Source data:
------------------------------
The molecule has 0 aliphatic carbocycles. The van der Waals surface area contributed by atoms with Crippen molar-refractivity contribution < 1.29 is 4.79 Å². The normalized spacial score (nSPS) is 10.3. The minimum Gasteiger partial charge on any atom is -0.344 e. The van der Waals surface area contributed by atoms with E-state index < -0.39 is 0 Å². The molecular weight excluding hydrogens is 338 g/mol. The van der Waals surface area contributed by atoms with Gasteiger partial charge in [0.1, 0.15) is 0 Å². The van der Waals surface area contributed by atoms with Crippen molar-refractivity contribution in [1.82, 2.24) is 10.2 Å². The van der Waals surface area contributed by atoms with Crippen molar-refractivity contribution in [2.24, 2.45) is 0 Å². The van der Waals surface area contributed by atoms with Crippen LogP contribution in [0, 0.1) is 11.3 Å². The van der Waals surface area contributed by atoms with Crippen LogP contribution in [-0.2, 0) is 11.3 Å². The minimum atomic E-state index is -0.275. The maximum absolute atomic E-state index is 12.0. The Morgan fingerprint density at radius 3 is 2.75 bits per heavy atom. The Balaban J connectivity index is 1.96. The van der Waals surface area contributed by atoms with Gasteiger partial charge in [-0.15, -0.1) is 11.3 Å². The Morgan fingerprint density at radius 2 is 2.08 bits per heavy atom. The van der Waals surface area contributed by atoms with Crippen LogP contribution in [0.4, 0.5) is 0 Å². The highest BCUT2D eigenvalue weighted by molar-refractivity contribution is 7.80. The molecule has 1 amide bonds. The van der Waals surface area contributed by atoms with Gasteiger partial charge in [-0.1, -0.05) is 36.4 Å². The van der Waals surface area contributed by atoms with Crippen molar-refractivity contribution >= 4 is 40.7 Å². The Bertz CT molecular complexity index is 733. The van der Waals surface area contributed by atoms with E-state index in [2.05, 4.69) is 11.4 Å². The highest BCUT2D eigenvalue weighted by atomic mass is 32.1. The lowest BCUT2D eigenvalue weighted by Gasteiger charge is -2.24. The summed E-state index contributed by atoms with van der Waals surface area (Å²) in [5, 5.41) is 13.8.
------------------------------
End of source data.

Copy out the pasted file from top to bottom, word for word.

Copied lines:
The molecule has 0 aliphatic carbocycles. The van der Waals surface area contributed by atoms with Crippen molar-refractivity contribution < 1.29 is 4.79 Å². The normalized spacial score (nSPS) is 10.3. The minimum Gasteiger partial charge on any atom is -0.344 e. The van der Waals surface area contributed by atoms with E-state index < -0.39 is 0 Å². The molecular weight excluding hydrogens is 338 g/mol. The van der Waals surface area contributed by atoms with Gasteiger partial charge in [0.1, 0.15) is 0 Å². The van der Waals surface area contributed by atoms with Crippen molar-refractivity contribution in [1.82, 2.24) is 10.2 Å². The van der Waals surface area contributed by atoms with Crippen molar-refractivity contribution in [2.24, 2.45) is 0 Å². The van der Waals surface area contributed by atoms with Crippen LogP contribution in [0, 0.1) is 11.3 Å². The van der Waals surface area contributed by atoms with Crippen LogP contribution in [-0.2, 0) is 11.3 Å². The minimum atomic E-state index is -0.275. The maximum absolute atomic E-state index is 12.0. The Morgan fingerprint density at radius 3 is 2.75 bits per heavy atom. The Balaban J connectivity index is 1.96. The van der Waals surface area contributed by atoms with Gasteiger partial charge in [-0.15, -0.1) is 11.3 Å². The Morgan fingerprint density at radius 2 is 2.08 bits per heavy atom. The van der Waals surface area contributed by atoms with Crippen LogP contribution in [0.4, 0.5) is 0 Å². The highest BCUT2D eigenvalue weighted by molar-refractivity contribution is 7.80. The molecule has 1 amide bonds. The van der Waals surface area contributed by atoms with Gasteiger partial charge in [-0.1, -0.05) is 36.4 Å². The van der Waals surface area contributed by atoms with Crippen molar-refractivity contribution >= 4 is 40.7 Å². The Bertz CT molecular complexity index is 733. The van der Waals surface area contributed by atoms with E-state index in [2.05, 4.69) is 11.4 Å². The highest BCUT2D eigenvalue weighted by atomic mass is 32.1. The lowest BCUT2D eigenvalue weighted by Gasteiger charge is -2.24. The summed E-state index contributed by atoms with van der Waals surface area (Å²) in [5, 5.41) is 13.8.